'Not enough food to go round' say Oxford food banks as deliveries of essentials plummet

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Food charities in East Oxford say they are finding it impossible to meet rising demand for their services, as the amount of food being delivered to them has plummeted in recent weeks.

Many food banks rely on surplus food from supermarkets and other large suppliers, but deliveries of this type in the city have halved.

Local organisations suspect a combination of supermarkets tightening belts, supply chain issues as a result of Brexit, and the time of year are to blame.

Supermarkets fill their shelves in December for Christmas, and excess food gets passed on to charities. But come February that has supply has been exhausted, with harvest season still a long way away.

Fresh produce is particularly hard to get hold of as supply chains are squeezed

While community groups have seen an explosion of new requests for emergency parcels in the last six months, ongoing supply issues have meant that volunteers are increasingly faced with the heartbreaking choice between cutting back on essential parcel contents and turning some people away empty-handed. 

This leaves families who rely on community food support in an increasingly precarious position.

"I come here every week and we are getting fewer and fewer things that we can cook with," says a mother of four who regularly volunteers at the Oxford Community Action (OCA) food hub and relies on their food parcels to feed her family.

"This week we mostly got yogurt, rice krispies, and bottled water, with barely any fruit or vegetables".

The shortages are adding further strain to the tightly-resourced grassroots groups at a time when the cost of living crisis is causing the largest jump in first-time and in-work food bank use in the UK's recent history.

  • Lubna Mahmoud explains why she volunteers at Oxford Community Action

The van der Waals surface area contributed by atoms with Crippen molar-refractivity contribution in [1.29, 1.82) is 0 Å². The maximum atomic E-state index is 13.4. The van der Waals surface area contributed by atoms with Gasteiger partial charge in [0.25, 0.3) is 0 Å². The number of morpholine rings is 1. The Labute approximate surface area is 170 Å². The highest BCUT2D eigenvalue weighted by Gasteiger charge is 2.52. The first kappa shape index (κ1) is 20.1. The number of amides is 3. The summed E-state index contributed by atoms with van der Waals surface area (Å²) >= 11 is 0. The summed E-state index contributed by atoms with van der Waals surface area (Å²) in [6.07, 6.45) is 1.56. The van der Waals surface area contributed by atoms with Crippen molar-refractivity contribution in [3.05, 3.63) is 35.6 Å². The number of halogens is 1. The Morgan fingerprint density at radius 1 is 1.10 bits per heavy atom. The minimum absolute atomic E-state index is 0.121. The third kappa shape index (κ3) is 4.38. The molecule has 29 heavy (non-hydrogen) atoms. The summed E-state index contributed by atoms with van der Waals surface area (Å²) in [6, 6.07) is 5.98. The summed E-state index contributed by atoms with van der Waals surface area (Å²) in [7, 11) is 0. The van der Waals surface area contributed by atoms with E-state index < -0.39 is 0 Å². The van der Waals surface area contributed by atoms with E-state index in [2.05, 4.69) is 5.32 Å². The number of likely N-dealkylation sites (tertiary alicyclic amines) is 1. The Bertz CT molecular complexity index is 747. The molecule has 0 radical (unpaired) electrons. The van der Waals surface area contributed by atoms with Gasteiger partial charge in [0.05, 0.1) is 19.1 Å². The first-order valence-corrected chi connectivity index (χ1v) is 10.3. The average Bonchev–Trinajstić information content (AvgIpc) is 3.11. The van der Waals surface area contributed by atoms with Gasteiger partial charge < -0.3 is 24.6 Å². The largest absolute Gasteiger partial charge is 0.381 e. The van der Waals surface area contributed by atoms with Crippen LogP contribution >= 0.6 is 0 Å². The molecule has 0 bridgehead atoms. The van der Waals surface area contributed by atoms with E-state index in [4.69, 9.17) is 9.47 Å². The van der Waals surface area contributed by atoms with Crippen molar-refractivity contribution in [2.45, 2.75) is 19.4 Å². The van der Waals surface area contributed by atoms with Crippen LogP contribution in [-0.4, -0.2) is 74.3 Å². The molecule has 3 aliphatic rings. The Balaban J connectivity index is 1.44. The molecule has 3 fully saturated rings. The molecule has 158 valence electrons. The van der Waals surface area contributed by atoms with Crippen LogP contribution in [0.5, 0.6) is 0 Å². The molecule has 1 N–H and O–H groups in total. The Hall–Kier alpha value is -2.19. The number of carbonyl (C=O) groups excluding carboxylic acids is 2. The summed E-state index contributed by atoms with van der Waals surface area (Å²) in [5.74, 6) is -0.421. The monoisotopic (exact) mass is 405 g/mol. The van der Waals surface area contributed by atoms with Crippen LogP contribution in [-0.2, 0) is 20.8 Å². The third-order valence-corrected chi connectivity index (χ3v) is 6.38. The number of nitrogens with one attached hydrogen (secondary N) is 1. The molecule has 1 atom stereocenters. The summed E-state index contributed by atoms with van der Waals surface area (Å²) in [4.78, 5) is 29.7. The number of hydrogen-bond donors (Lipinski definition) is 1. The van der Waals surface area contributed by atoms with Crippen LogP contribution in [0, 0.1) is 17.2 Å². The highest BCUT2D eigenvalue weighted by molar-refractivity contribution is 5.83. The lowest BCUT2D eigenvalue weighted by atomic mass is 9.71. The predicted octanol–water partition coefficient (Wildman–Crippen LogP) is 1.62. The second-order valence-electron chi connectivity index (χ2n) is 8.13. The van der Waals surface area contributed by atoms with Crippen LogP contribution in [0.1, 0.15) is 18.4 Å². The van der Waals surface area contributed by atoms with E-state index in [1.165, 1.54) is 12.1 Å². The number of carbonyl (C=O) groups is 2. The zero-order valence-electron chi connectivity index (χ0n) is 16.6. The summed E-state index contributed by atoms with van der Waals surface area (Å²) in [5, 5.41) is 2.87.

Groups like Oxford Mutual Aid (OMA), which emerged from local residents taking action on rising local food poverty at the start of the pandemic to respond to urgent local need, report that the situation today is far worse than it ever was at the height of the covid crisis. 

"The phones won't stop ringing" says Phil, one of Oxford Mutual Aid's co-ordinators, "and we have such a shortage of supply that there are large sections of the hall we use for storage where we are seeing the bare floor for the first time because there's so little coming in and so much going out."

"While we used to receive 975-1000 kilos of surplus food every week, we have been getting less with every passing month," says Hassan, one of Oxford Community Actions's lead organisers.

"We get more and more people coming but don't have enough food to share.

"We have tried to keep providing our usual 320 parcels every week by cutting back on contents, but we only received 643 kilos of food last Wednesday which forced us to reduce service to 220 parcels."

A group of nine food charities in OX4 are uniting to raise money and purchase food in bulk

An alliance of nine local grassroots organisations working to fight food inequality in the city have now come together to collectively raise funds and coordinate an emergency bulk purchase of essential and culturally appropriate staple foods at wholesale rates to plug the gap between demand and supply in the immediate term.

The OX4 Food Crew are now appealing to Oxford residents for help.

The group hopes that working together and pooling resources will allow them to purchase, store, and distribute essential supplies at scale.

This will allow them to meet the growing demand for food support in the most deprived areas of Oxford.

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